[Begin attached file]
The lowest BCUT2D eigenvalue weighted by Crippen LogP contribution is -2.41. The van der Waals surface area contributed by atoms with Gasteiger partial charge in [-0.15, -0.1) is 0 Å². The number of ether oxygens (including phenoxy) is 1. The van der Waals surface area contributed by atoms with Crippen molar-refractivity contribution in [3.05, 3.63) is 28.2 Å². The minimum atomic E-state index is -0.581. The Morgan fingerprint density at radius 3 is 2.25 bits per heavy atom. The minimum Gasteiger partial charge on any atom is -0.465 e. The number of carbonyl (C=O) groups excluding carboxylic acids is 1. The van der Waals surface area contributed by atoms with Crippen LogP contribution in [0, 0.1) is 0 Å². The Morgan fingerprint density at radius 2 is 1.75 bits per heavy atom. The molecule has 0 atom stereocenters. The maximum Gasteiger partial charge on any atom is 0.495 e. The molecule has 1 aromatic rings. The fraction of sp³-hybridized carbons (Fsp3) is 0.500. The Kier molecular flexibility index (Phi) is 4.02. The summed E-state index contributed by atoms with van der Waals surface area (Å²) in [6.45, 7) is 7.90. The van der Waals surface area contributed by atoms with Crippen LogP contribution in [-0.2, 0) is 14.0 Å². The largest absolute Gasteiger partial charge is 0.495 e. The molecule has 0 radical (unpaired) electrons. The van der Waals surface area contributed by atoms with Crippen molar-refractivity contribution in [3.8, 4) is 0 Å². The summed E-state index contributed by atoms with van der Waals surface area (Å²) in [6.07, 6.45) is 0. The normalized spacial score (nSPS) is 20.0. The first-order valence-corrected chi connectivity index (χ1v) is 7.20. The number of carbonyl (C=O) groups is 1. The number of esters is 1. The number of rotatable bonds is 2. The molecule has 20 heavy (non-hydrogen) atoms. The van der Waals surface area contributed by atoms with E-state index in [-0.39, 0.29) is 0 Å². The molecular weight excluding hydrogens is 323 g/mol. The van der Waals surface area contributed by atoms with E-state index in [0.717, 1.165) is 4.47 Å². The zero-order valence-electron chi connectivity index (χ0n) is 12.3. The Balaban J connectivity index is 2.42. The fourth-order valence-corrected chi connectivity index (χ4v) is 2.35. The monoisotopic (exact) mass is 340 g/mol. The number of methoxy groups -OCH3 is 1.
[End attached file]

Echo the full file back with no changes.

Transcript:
The lowest BCUT2D eigenvalue weighted by Crippen LogP contribution is -2.41. The van der Waals surface area contributed by atoms with Gasteiger partial charge in [-0.15, -0.1) is 0 Å². The number of ether oxygens (including phenoxy) is 1. The van der Waals surface area contributed by atoms with Crippen molar-refractivity contribution in [3.05, 3.63) is 28.2 Å². The minimum atomic E-state index is -0.581. The Morgan fingerprint density at radius 3 is 2.25 bits per heavy atom. The minimum Gasteiger partial charge on any atom is -0.465 e. The number of carbonyl (C=O) groups excluding carboxylic acids is 1. The van der Waals surface area contributed by atoms with Crippen LogP contribution in [0, 0.1) is 0 Å². The Morgan fingerprint density at radius 2 is 1.75 bits per heavy atom. The molecule has 0 atom stereocenters. The maximum Gasteiger partial charge on any atom is 0.495 e. The molecule has 1 aromatic rings. The fraction of sp³-hybridized carbons (Fsp3) is 0.500. The Kier molecular flexibility index (Phi) is 4.02. The summed E-state index contributed by atoms with van der Waals surface area (Å²) in [6.45, 7) is 7.90. The van der Waals surface area contributed by atoms with Crippen LogP contribution in [-0.2, 0) is 14.0 Å². The largest absolute Gasteiger partial charge is 0.495 e. The molecule has 0 radical (unpaired) electrons. The van der Waals surface area contributed by atoms with Crippen molar-refractivity contribution in [3.8, 4) is 0 Å². The summed E-state index contributed by atoms with van der Waals surface area (Å²) in [6.07, 6.45) is 0. The normalized spacial score (nSPS) is 20.0. The first-order valence-corrected chi connectivity index (χ1v) is 7.20. The number of carbonyl (C=O) groups is 1. The number of esters is 1. The number of rotatable bonds is 2. The molecule has 20 heavy (non-hydrogen) atoms. The van der Waals surface area contributed by atoms with E-state index in [-0.39, 0.29) is 0 Å². The molecular weight excluding hydrogens is 323 g/mol. The van der Waals surface area contributed by atoms with E-state index in [0.717, 1.165) is 4.47 Å². The zero-order valence-electron chi connectivity index (χ0n) is 12.3. The Balaban J connectivity index is 2.42. The fourth-order valence-corrected chi connectivity index (χ4v) is 2.35. The monoisotopic (exact) mass is 340 g/mol. The number of methoxy groups -OCH3 is 1.